Meanwhile opposition leader Yair Lapid of Yesh Atid (There Is a Future), said he, too, would try to build a coalition to “create a sane government for Israel”.
Speaking early on Wednesday morning, he declared, “At the moment, Netanyahu doesn’t have 61 seats but the change bloc does. We’ll wait for the final results but as it stands, there won’t be a government based on the votes of the racists and homophobes.”
The anti-Netanyahu bloc is far from a homogenous group, consisting of left, right, and centrist factions. They have fewer options in forming a coalition than Netanyahu. Should neither side succeed, it will be back to the polls for Israelis – the fifth election in two years.
Which in part explains why Tuesday’s turnout was the lowest since 2013. Voter fatigue and apathy are starting to sour even the most ardent supporters of Israeli democracy.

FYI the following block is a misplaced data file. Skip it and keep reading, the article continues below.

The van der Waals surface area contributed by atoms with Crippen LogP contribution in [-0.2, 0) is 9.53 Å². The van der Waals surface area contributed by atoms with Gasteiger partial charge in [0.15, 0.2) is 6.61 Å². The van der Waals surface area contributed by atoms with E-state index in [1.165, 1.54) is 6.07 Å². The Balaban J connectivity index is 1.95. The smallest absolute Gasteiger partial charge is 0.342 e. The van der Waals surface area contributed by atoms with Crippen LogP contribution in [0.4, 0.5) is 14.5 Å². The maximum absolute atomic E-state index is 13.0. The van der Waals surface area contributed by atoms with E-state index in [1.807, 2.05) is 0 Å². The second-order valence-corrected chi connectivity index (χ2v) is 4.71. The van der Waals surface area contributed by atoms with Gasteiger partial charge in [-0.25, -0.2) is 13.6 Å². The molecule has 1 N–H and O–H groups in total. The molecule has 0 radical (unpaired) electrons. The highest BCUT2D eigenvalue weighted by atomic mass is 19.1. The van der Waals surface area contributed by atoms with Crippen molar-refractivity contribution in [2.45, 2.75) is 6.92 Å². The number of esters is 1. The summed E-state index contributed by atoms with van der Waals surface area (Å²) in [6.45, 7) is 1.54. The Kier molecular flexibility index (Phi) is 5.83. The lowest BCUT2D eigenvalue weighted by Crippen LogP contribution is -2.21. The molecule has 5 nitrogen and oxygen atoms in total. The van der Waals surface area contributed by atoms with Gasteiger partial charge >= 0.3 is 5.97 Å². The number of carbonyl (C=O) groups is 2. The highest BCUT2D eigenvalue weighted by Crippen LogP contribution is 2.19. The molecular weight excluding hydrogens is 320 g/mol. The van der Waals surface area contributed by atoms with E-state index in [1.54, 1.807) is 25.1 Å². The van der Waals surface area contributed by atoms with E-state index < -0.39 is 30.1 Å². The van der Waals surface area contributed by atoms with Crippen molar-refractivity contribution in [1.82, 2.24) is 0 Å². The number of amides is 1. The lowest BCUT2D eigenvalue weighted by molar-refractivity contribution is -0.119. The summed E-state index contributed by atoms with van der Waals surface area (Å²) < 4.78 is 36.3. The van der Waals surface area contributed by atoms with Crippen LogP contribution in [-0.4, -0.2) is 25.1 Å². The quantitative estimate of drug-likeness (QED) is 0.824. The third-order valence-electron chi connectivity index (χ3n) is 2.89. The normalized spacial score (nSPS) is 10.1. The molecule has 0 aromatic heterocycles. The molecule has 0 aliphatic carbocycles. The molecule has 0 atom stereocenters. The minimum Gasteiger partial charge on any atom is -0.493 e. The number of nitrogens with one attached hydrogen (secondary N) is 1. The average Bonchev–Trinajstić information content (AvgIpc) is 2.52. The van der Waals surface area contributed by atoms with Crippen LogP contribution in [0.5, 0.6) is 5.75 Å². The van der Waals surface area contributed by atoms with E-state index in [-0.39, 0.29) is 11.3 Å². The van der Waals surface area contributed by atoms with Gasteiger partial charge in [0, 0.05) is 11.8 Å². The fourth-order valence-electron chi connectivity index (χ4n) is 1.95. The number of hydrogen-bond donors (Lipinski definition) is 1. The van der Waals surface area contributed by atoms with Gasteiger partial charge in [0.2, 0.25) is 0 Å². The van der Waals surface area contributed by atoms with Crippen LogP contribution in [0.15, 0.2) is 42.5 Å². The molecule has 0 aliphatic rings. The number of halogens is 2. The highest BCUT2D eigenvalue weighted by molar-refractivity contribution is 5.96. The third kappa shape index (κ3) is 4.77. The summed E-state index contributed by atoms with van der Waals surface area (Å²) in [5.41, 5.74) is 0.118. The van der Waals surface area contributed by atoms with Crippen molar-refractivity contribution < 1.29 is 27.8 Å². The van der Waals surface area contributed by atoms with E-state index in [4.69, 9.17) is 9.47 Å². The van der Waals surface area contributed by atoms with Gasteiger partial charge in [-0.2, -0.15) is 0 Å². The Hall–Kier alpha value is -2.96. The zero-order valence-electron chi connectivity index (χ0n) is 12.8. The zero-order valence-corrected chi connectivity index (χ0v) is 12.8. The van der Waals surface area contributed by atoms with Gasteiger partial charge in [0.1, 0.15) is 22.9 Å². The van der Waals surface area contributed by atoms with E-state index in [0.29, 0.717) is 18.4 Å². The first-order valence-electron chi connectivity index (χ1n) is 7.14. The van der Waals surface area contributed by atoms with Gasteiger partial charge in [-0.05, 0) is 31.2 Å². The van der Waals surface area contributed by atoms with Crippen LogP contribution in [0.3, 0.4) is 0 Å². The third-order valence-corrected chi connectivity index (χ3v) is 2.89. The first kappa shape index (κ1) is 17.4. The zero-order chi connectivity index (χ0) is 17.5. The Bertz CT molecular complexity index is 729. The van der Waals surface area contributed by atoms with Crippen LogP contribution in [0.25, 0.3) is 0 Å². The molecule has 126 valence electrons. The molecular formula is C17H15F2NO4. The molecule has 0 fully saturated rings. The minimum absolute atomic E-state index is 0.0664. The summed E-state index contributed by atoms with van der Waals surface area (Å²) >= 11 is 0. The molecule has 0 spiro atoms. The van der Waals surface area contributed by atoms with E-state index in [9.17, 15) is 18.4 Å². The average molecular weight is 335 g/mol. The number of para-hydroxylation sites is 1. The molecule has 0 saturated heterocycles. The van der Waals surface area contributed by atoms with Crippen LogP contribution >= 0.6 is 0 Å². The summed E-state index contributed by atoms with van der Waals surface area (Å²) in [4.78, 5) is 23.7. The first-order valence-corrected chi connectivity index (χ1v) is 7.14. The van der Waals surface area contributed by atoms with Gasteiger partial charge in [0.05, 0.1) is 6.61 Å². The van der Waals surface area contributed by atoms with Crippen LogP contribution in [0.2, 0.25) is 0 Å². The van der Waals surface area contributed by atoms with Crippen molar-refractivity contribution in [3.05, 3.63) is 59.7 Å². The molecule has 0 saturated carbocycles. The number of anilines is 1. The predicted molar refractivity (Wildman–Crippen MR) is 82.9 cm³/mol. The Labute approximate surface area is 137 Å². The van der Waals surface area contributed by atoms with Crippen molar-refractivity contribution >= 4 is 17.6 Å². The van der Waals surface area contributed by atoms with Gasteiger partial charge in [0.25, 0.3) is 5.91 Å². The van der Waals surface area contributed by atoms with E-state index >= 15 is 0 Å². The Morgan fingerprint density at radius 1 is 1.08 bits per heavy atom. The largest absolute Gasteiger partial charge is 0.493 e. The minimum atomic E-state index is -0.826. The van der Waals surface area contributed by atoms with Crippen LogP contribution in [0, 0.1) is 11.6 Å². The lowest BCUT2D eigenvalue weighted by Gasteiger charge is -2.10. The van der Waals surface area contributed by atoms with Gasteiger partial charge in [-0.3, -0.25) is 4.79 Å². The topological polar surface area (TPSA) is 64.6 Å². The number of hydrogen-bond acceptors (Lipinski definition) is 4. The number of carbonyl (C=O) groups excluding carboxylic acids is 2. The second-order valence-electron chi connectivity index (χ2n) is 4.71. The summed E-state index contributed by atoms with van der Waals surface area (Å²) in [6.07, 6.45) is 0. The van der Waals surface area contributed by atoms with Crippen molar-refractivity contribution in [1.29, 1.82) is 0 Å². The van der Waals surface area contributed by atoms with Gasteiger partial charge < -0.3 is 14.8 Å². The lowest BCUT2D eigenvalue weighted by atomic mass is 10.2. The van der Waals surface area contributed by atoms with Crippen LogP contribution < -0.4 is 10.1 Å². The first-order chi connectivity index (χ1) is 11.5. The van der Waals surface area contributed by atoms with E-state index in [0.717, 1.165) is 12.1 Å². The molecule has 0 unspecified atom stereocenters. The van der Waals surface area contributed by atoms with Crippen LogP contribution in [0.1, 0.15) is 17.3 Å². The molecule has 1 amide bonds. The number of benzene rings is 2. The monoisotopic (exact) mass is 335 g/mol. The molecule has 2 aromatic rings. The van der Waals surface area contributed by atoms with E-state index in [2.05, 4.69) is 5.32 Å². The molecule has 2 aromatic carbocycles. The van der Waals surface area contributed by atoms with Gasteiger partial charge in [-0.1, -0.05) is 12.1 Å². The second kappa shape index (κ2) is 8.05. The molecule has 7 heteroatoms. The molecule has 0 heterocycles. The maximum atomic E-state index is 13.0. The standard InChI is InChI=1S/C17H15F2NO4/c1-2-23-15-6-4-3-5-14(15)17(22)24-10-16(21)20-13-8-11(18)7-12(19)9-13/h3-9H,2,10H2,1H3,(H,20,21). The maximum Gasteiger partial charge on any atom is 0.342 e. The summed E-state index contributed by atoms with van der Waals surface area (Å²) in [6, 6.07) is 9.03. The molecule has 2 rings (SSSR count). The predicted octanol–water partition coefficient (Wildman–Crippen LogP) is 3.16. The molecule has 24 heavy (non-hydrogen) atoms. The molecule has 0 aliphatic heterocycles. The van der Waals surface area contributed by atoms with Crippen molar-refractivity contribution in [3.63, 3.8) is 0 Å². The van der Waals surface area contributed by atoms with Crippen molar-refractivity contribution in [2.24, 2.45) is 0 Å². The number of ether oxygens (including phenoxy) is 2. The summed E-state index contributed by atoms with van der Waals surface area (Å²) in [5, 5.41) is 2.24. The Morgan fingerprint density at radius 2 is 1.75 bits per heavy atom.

The lack of enthusiasm was most noticeable in the Arab community. Many residents confessed they had lost confidence in their representatives and the two main Arab blocs – the Joint List and the breakaway United Arab List (Ra’am), headed by Mansour Abbas – warned of a “disaster” due to the low turnout.
In the 2015 election, the Joint List became the third-largest party in parliament after it won 13 seats. In the 2020 election, it increased to 15, remaining the third-largest party until Yesh Atid split off from Blue and White to lead the opposition.
Earlier this year, Abbas quit the Joint List, indicating his willingness to join a coalition headed by Netanyahu. And the prime minister welcomed him. Whereas in the past Netanyahu “incited” against the Arabs, this time around, he changed his strategy and appealed to Arab-Israelis to vote for him.